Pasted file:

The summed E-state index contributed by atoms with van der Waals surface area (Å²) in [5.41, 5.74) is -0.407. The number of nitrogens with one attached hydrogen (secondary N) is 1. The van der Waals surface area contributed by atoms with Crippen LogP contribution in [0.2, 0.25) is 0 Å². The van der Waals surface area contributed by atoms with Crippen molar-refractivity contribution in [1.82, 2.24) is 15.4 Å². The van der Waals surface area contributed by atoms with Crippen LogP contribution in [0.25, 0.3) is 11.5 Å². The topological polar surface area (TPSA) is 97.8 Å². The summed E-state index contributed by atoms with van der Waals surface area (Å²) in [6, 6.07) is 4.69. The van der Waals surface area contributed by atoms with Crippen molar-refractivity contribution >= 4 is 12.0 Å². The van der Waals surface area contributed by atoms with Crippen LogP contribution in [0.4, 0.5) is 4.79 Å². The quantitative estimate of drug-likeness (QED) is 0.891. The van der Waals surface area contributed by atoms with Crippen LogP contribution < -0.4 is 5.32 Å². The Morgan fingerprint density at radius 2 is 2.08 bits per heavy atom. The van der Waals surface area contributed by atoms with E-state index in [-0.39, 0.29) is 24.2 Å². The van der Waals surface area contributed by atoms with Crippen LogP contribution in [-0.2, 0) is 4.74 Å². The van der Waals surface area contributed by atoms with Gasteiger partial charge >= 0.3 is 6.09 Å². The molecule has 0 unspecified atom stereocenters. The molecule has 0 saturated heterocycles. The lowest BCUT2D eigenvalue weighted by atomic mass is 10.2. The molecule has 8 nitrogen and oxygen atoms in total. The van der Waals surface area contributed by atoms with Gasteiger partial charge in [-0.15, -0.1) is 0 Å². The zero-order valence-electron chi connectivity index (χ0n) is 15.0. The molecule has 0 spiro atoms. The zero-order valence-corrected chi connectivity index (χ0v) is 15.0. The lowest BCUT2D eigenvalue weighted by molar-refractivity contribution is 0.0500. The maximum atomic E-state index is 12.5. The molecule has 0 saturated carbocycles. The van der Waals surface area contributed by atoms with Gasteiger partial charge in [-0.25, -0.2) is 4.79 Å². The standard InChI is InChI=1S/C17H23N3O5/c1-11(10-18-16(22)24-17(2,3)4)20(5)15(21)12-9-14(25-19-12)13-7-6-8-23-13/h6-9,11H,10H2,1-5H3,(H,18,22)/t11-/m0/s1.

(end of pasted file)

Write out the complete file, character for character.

The summed E-state index contributed by atoms with van der Waals surface area (Å²) in [5.41, 5.74) is -0.407. The number of nitrogens with one attached hydrogen (secondary N) is 1. The van der Waals surface area contributed by atoms with Crippen LogP contribution in [0.2, 0.25) is 0 Å². The van der Waals surface area contributed by atoms with Crippen molar-refractivity contribution in [1.82, 2.24) is 15.4 Å². The van der Waals surface area contributed by atoms with Crippen LogP contribution in [0.25, 0.3) is 11.5 Å². The topological polar surface area (TPSA) is 97.8 Å². The summed E-state index contributed by atoms with van der Waals surface area (Å²) in [6, 6.07) is 4.69. The van der Waals surface area contributed by atoms with Crippen molar-refractivity contribution >= 4 is 12.0 Å². The van der Waals surface area contributed by atoms with Crippen LogP contribution in [0.4, 0.5) is 4.79 Å². The quantitative estimate of drug-likeness (QED) is 0.891. The van der Waals surface area contributed by atoms with Crippen LogP contribution < -0.4 is 5.32 Å². The Morgan fingerprint density at radius 2 is 2.08 bits per heavy atom. The van der Waals surface area contributed by atoms with E-state index in [-0.39, 0.29) is 24.2 Å². The van der Waals surface area contributed by atoms with Crippen LogP contribution in [-0.2, 0) is 4.74 Å². The van der Waals surface area contributed by atoms with Gasteiger partial charge >= 0.3 is 6.09 Å². The molecule has 0 unspecified atom stereocenters. The molecule has 0 saturated heterocycles. The lowest BCUT2D eigenvalue weighted by atomic mass is 10.2. The molecule has 8 nitrogen and oxygen atoms in total. The van der Waals surface area contributed by atoms with Gasteiger partial charge in [-0.15, -0.1) is 0 Å². The zero-order valence-electron chi connectivity index (χ0n) is 15.0. The molecule has 0 spiro atoms. The zero-order valence-corrected chi connectivity index (χ0v) is 15.0. The lowest BCUT2D eigenvalue weighted by molar-refractivity contribution is 0.0500. The maximum atomic E-state index is 12.5. The molecule has 0 saturated carbocycles. The van der Waals surface area contributed by atoms with Gasteiger partial charge in [-0.25, -0.2) is 4.79 Å². The standard InChI is InChI=1S/C17H23N3O5/c1-11(10-18-16(22)24-17(2,3)4)20(5)15(21)12-9-14(25-19-12)13-7-6-8-23-13/h6-9,11H,10H2,1-5H3,(H,18,22)/t11-/m0/s1.